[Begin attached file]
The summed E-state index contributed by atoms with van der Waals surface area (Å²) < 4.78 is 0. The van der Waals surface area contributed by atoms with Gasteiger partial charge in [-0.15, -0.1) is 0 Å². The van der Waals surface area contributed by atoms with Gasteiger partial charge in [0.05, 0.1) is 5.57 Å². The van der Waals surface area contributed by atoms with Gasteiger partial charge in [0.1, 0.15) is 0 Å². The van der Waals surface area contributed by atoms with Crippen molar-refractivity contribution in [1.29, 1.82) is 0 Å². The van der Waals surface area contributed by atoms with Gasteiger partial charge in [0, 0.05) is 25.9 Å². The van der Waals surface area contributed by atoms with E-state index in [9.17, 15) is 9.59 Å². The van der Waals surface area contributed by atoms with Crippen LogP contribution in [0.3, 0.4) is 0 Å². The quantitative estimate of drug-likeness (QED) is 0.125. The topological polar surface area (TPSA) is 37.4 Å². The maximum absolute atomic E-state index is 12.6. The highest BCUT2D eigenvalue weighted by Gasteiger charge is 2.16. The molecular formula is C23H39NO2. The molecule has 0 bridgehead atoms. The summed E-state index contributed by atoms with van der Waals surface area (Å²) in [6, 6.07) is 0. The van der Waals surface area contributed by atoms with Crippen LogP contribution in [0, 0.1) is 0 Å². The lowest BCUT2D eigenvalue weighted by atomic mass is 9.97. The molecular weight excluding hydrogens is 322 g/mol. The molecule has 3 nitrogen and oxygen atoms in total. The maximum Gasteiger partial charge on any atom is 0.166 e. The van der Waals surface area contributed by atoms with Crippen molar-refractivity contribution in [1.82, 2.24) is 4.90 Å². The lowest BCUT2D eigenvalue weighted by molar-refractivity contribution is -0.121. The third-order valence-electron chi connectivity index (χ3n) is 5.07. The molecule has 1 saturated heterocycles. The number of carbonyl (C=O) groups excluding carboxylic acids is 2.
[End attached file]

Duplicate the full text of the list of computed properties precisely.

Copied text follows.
The summed E-state index contributed by atoms with van der Waals surface area (Å²) < 4.78 is 0. The van der Waals surface area contributed by atoms with Gasteiger partial charge in [-0.15, -0.1) is 0 Å². The van der Waals surface area contributed by atoms with Gasteiger partial charge in [0.05, 0.1) is 5.57 Å². The van der Waals surface area contributed by atoms with Gasteiger partial charge in [0.1, 0.15) is 0 Å². The van der Waals surface area contributed by atoms with Crippen molar-refractivity contribution in [1.29, 1.82) is 0 Å². The van der Waals surface area contributed by atoms with Gasteiger partial charge in [0, 0.05) is 25.9 Å². The van der Waals surface area contributed by atoms with E-state index in [9.17, 15) is 9.59 Å². The van der Waals surface area contributed by atoms with Crippen LogP contribution in [0.3, 0.4) is 0 Å². The quantitative estimate of drug-likeness (QED) is 0.125. The topological polar surface area (TPSA) is 37.4 Å². The maximum absolute atomic E-state index is 12.6. The highest BCUT2D eigenvalue weighted by Gasteiger charge is 2.16. The molecular formula is C23H39NO2. The molecule has 0 bridgehead atoms. The summed E-state index contributed by atoms with van der Waals surface area (Å²) in [6, 6.07) is 0. The van der Waals surface area contributed by atoms with Crippen LogP contribution in [0, 0.1) is 0 Å². The lowest BCUT2D eigenvalue weighted by atomic mass is 9.97. The molecular weight excluding hydrogens is 322 g/mol. The molecule has 3 nitrogen and oxygen atoms in total. The maximum Gasteiger partial charge on any atom is 0.166 e. The van der Waals surface area contributed by atoms with Crippen molar-refractivity contribution in [1.82, 2.24) is 4.90 Å². The lowest BCUT2D eigenvalue weighted by molar-refractivity contribution is -0.121. The third-order valence-electron chi connectivity index (χ3n) is 5.07. The molecule has 1 saturated heterocycles. The number of carbonyl (C=O) groups excluding carboxylic acids is 2.